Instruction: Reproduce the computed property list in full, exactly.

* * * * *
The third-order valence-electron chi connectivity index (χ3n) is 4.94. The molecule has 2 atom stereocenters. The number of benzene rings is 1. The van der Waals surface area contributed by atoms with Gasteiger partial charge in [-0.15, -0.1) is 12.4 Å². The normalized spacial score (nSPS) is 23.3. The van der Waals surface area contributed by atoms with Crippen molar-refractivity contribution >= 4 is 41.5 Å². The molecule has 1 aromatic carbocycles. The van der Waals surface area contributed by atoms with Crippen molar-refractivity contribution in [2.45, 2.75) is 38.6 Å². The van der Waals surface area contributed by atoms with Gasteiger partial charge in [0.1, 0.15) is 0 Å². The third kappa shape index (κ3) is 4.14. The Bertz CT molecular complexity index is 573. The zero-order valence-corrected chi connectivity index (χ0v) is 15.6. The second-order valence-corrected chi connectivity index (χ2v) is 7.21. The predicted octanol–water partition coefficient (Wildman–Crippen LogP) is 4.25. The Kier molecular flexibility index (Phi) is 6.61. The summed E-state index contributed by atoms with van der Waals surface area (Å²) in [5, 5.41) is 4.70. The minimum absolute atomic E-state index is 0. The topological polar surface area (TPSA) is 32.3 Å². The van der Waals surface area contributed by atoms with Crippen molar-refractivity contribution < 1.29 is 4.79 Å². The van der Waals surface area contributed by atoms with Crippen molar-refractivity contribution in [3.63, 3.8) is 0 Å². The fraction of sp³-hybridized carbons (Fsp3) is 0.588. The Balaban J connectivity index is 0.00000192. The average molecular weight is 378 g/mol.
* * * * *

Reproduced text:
The third-order valence-electron chi connectivity index (χ3n) is 4.94. The molecule has 2 atom stereocenters. The number of benzene rings is 1. The van der Waals surface area contributed by atoms with Gasteiger partial charge in [-0.15, -0.1) is 12.4 Å². The normalized spacial score (nSPS) is 23.3. The van der Waals surface area contributed by atoms with Crippen molar-refractivity contribution >= 4 is 41.5 Å². The molecule has 1 aromatic carbocycles. The van der Waals surface area contributed by atoms with Crippen molar-refractivity contribution in [2.45, 2.75) is 38.6 Å². The van der Waals surface area contributed by atoms with Gasteiger partial charge in [0.1, 0.15) is 0 Å². The third kappa shape index (κ3) is 4.14. The Bertz CT molecular complexity index is 573. The zero-order valence-corrected chi connectivity index (χ0v) is 15.6. The second-order valence-corrected chi connectivity index (χ2v) is 7.21. The predicted octanol–water partition coefficient (Wildman–Crippen LogP) is 4.25. The Kier molecular flexibility index (Phi) is 6.61. The summed E-state index contributed by atoms with van der Waals surface area (Å²) in [5, 5.41) is 4.70. The minimum absolute atomic E-state index is 0. The topological polar surface area (TPSA) is 32.3 Å². The van der Waals surface area contributed by atoms with Crippen molar-refractivity contribution < 1.29 is 4.79 Å². The van der Waals surface area contributed by atoms with Crippen molar-refractivity contribution in [3.63, 3.8) is 0 Å². The fraction of sp³-hybridized carbons (Fsp3) is 0.588. The Balaban J connectivity index is 0.00000192. The average molecular weight is 378 g/mol.